Minimally invasive approaches to mitral valve repair have demonstrated equivalent technical outcomes and more rapid recovery when compared with traditional sternotomy. These techniques have been widely accepted for mitral insufficiency and stenosis. The utilization of minimally invasive techniques in the presence of left ventricular (LV) dysfunction has been controversial. We hypothesized that minimally invasive mitral valve surgery could be safely performed in the presence of compromised myocardial function, thereby minimizing recovery time.All patients undergoing minimally invasive mitral valve surgery at our center from November 1998 through June 2012 were analyzed. During this time 1,103 patients underwent minimally invasive, port access, mitral valve surgery utilizing a video-assisted limited right thoracotomy approach. Patients with LV dysfunction (ejection fraction = 0.40, n = 140) were compared with patients with normal ventricular function (n = 963). Preoperative, intraoperative, and postoperative variables were compared between cohorts.Patients with LV dysfunction were able to undergo mitral valve surgery with minimal mortality (2.1% vs 1.7%, p = 0.7) and morbidity, that was comparable with patients with normal ventricular function. Postoperative recovery was only slightly longer compared with patients with normal LV function as noted by time to extubation (6.0 vs 7.0 hours, p = 0.005) and hospital length of stay (7.0 vs 6.0 days, p < 0.001). A significant percentage of patients with LV dysfunction underwent redo cardiac surgery (40.0%) through minimally invasive approaches.Minimally invasive, port-access, mitral valve surgery can be safely performed with minimal morbidity and mortality in the presence of cardiomyopathy. This approach may be considered in patients with isolated mitral valve pathology and LV dysfunction in an experienced center.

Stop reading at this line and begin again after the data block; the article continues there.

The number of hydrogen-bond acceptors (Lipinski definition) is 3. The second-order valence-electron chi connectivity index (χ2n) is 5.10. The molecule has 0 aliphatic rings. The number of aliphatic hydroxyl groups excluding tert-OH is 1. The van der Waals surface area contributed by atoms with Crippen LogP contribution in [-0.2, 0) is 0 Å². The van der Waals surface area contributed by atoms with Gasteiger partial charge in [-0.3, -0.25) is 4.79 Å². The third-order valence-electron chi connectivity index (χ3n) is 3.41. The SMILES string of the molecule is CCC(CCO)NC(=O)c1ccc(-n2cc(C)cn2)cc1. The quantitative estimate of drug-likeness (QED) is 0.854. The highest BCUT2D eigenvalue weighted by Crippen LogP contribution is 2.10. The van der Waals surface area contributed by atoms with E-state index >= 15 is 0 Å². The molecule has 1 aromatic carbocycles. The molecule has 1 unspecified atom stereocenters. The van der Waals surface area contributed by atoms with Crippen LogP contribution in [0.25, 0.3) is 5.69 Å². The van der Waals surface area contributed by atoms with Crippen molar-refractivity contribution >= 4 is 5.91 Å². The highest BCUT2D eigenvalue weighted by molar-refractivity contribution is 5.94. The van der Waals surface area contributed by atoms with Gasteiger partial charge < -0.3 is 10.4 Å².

View details for DOI 10.1016/j.athoracsur.2013.05.098
View details for Web of Science ID 000326375700019
View details for PubMedID 23987894